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18 June 2014
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Pryce-Jones: Pioneer of the Mail Order Industry

Pryce Pryce-Jones
© The Powysland Museum, Welshpool
According to the Welsh Assembly Government’s Agriculture & Rural Affairs Department, the higher altitude, heavier rainfall, and poorer quality soils mean that 80% of agricultural land in Wales, compared with 34% in England, is considered to be low grade. The land, while unsuitable for arable crops, provides perfect grazing land for cattle and sheep. The latter are particularly valuable to upland areas of Wales, with 90% of the breeding flock of sheep being found in areas designated under Community Regulation as Less Favoured.

With much of Powys falling into this category, and containing the densest population of sheep in Wales, it perhaps follows that from the mid 16th Century until the late 19th Century this county was the most important centre of the Welsh woven textile industry.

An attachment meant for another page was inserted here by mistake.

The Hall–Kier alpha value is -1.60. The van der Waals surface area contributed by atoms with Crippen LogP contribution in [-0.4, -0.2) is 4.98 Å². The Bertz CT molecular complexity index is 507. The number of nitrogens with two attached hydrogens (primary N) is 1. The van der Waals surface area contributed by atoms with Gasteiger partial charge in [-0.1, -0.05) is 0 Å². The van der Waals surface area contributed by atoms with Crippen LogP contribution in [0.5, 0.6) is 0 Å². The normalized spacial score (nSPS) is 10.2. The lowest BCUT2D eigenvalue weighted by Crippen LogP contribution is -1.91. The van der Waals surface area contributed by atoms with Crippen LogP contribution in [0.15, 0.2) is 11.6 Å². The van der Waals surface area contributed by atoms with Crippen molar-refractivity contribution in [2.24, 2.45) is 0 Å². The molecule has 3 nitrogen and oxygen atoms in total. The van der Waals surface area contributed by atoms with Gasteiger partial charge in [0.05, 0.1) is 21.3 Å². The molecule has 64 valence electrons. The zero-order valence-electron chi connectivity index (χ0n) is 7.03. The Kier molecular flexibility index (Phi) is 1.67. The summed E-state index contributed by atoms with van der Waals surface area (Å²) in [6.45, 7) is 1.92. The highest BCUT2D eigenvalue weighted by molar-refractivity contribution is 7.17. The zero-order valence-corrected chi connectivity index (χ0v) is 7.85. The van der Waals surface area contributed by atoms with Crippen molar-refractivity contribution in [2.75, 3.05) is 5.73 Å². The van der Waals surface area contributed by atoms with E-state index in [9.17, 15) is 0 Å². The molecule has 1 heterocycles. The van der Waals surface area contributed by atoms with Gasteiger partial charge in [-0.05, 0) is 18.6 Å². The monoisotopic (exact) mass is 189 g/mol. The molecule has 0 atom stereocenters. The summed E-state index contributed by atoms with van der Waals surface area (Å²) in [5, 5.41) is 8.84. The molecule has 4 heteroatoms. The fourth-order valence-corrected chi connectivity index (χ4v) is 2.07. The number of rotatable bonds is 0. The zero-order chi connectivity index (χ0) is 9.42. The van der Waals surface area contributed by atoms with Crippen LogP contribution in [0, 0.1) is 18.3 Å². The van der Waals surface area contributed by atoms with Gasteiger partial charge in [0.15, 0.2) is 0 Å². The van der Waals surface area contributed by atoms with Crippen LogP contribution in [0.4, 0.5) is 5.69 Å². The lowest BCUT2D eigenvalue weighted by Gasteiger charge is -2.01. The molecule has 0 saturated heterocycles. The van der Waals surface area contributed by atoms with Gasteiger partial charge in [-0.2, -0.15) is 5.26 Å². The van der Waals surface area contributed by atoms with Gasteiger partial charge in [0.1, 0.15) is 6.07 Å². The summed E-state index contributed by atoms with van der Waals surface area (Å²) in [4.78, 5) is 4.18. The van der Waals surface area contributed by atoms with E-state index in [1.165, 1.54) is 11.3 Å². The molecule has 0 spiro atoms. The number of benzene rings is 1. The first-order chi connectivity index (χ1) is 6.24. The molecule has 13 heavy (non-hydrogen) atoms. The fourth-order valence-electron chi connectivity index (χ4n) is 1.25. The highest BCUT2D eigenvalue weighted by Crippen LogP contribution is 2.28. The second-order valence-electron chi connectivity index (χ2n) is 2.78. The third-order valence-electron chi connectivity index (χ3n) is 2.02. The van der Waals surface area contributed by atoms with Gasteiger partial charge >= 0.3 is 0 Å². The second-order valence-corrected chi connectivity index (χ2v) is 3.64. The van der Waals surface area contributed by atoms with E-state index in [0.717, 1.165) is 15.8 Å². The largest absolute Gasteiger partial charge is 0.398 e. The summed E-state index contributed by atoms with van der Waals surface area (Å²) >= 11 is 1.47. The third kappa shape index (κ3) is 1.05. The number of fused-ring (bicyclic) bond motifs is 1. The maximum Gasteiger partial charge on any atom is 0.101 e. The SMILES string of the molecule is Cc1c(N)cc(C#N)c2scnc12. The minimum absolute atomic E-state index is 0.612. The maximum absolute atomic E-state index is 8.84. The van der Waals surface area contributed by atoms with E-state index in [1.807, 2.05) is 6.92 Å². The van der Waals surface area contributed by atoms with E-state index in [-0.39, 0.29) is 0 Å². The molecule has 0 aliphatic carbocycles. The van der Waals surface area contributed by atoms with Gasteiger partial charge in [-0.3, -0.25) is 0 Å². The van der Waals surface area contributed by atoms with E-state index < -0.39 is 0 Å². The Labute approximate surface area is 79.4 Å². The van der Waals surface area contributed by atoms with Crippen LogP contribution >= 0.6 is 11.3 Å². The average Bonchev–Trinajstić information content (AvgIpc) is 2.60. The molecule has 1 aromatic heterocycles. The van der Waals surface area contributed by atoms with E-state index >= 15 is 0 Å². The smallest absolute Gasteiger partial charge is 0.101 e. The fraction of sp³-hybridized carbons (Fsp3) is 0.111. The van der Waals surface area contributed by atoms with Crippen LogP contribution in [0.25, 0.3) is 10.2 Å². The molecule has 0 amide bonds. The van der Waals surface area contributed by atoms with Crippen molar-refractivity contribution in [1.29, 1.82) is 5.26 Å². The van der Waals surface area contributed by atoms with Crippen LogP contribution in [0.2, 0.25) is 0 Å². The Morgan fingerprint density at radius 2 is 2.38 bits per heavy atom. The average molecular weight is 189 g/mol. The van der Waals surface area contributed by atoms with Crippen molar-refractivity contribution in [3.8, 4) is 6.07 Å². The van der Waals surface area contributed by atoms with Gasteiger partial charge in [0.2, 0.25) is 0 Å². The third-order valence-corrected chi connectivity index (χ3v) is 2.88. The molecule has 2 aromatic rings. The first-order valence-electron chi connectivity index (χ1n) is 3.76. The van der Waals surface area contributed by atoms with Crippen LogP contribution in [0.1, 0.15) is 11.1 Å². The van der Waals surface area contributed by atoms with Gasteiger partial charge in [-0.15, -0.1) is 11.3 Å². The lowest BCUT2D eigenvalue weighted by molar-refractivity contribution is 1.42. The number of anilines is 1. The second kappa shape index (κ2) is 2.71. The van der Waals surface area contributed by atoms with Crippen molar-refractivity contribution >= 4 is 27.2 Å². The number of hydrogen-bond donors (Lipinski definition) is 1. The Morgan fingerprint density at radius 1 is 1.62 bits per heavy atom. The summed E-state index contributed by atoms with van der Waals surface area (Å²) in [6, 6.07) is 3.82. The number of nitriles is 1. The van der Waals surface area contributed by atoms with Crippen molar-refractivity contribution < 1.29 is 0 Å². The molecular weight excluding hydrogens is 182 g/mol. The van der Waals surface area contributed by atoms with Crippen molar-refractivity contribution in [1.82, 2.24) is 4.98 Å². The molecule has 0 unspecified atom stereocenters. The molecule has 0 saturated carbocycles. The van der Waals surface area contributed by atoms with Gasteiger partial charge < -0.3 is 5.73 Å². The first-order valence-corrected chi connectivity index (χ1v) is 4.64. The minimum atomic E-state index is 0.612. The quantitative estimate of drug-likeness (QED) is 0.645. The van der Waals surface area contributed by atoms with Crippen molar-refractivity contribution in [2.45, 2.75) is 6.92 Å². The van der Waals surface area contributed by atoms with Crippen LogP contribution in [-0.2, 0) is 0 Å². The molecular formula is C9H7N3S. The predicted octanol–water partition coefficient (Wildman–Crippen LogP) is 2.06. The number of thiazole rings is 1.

Words: Carolyn Cowey

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Look back into the past using the Legacies' archives. Find nearly 200 tales from around the country in our collection.

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Internet Links
Victorian Powys
–Read more about the Victorian age in mid Wales
Gathering the Jewels
– The website for Welsh cultural history
Cambrian Woollen Mill
–BBCi Mid Wales Where I Live
Powys: A Day in the Life
–Digital History Project
The Story of the Welsh Woollen Industry
–Museum of the Welsh Woollen Industry
More on Pryce-Jones
– BBC Wales History Hunters
–BBC Wales Hall of Fame
The Industrial Past of Wales
Newtown Online
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